There’s been doubt cast on the quality of Cazabonne Pauillac 2014, delivered by members who haven’t even tasted it. Fact: regardless of who makes it and whether it’s their 2nd/3rd/4th/5th wine, this Pauillac, year in year out, represents phenomenal value . I have used the 2002/2003/2004/2005/2006/2009/2010/2011 equivalent vintages in blind tastings against Pauillacs double or treble the price, and this wine has usually come out tops. Why does this wine sell out almost immediately ever year? I’ll let you clever people work it out! To wine bargain hunters, it’s a wine they want to keep secret. Please don’t tell anyone!
Yes, probably right, but not at the initial release price.
True, but by how much over what period and you have to factor in storage and the fact you have laid out the money with no immediate return, we are back to EP is it worth it, this gives a short survey of Dom Perignon and the fact that some vintages are available at lower prices vis a vis todays, you pays your money…
Please don’t take this comment amiss - I’m happy to believe this wine is as good as you say.
But in the near-term, the sort of wines selling at two or three times the price are often unapproachable in this time frame.
Earlier approachability is often said to be a feature of second and third wines. Often much higher in merlot content, and these days (I am told) vinified by some estates to yield a more approachable wine at an earlier stage. That’s no bad thing of course, but whether they remain a better wine after, say, 15+ years I doubt. Horses for courses.
A very valid point, and analysing the potential of a wine yet to show its true potential is certainly a skill that takes many years of wine tasting to master. These Cazabonne Pauillacs are certainly not as good as their stablemate’s top three wines, but then their third wine is now selling for £80+ a bottle.
The 2002, at 16 years of age, was blind tasted with a group of 4 seasoned tasters last year against Pontet Canet 2002, Sociando Mallet 2003 and La Fleur Morange 2001. The Cazabonne 2002 was voted by the group as the winning wine, and all wines were proclaimed as fully mature. The Cazabonne 2009 and 2010 look to be even better than the 2002, and I look forward to tasting them against more expensive Bordeaux in blind tastings in 6-10 year’s time.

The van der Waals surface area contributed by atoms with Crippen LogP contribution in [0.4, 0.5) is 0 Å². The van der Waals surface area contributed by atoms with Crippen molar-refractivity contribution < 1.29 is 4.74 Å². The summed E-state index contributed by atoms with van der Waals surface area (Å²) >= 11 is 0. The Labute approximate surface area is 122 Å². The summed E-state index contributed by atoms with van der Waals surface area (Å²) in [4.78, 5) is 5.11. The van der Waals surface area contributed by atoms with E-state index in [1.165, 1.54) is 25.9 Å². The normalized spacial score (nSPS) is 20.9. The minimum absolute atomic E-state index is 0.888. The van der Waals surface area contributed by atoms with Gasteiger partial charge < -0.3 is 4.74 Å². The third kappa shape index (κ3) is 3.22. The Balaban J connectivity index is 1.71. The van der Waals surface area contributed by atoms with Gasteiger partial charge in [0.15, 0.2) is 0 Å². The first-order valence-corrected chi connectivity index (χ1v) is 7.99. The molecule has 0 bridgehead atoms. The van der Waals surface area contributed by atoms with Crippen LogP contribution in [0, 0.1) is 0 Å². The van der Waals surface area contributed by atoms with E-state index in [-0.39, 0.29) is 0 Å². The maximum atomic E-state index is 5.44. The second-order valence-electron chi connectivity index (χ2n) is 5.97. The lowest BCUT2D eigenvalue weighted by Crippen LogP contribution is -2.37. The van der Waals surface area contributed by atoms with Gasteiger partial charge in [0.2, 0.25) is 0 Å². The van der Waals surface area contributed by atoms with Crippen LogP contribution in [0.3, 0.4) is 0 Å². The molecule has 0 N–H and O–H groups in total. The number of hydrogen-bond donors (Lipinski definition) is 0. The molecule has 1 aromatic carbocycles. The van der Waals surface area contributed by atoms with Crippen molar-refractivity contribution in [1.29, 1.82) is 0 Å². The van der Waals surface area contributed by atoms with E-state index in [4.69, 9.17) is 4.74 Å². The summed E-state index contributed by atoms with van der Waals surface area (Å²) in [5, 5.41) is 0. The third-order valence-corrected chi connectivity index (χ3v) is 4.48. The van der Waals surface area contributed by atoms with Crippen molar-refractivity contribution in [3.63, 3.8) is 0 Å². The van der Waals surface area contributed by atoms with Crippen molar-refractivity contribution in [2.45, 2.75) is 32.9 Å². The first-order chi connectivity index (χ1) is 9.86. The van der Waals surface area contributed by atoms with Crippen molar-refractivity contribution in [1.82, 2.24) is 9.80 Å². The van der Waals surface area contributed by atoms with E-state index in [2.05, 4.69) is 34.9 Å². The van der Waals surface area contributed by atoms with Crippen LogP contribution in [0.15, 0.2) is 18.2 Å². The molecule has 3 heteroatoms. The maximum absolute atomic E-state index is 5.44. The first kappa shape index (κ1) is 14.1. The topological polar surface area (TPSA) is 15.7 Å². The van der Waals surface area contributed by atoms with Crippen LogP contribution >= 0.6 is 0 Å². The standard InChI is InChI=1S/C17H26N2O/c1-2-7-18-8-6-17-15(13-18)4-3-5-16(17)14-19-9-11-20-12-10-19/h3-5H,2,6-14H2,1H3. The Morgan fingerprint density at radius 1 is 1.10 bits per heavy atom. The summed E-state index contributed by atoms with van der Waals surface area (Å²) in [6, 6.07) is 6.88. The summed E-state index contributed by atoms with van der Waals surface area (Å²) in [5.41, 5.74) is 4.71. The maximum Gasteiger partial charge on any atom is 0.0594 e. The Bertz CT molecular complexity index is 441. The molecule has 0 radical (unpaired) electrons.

The 2011 is back on the list if anyone fancies snaffling a few, like I just have…
I’m pleased to see you’ve correctly adopted protocol, and got your order in before alerting everyone else. I now have a couple of these coming with my Exhibition Hermitage. Thanks!
Crikey, has anyone seen the reviews on this? It’s practically turned into a discussion thread in its own right!
Yes, some very odd w(h)ine reviews!
As of now, more stock available from the 1st February - let the Hunger Games commence…
Great spot, many thanks @willrcwyatt ! Order done, didn’t expect a second chance at this one - and will teach me to pause for thought next time.
I think there have previously been discussions on here about the comments on the website.
This episode has confirmed it; we are the cool kids at the back of the bus.
Last night, I got to taste the 2010 vintage of Pauillac, Ulysse.
Gorgeous wine, so I was going to buy a bottle or two, but I’m too late.
I can’t say that you didn’t tell me
Worth keeping your eye open; they might just find some more…
Yes - you are buying a pig-in-a-poke. But covered by TWS money back guarentee, so it’s a risk free punt. Might need a few years in bottle to improve.
For what it’s worth: I have had previous vintages (I think 2008 & 2009?) and they were very fine. Not on the same level as (I imagine) a bottle of… Latour… but quite frankly very decent Claret for the price.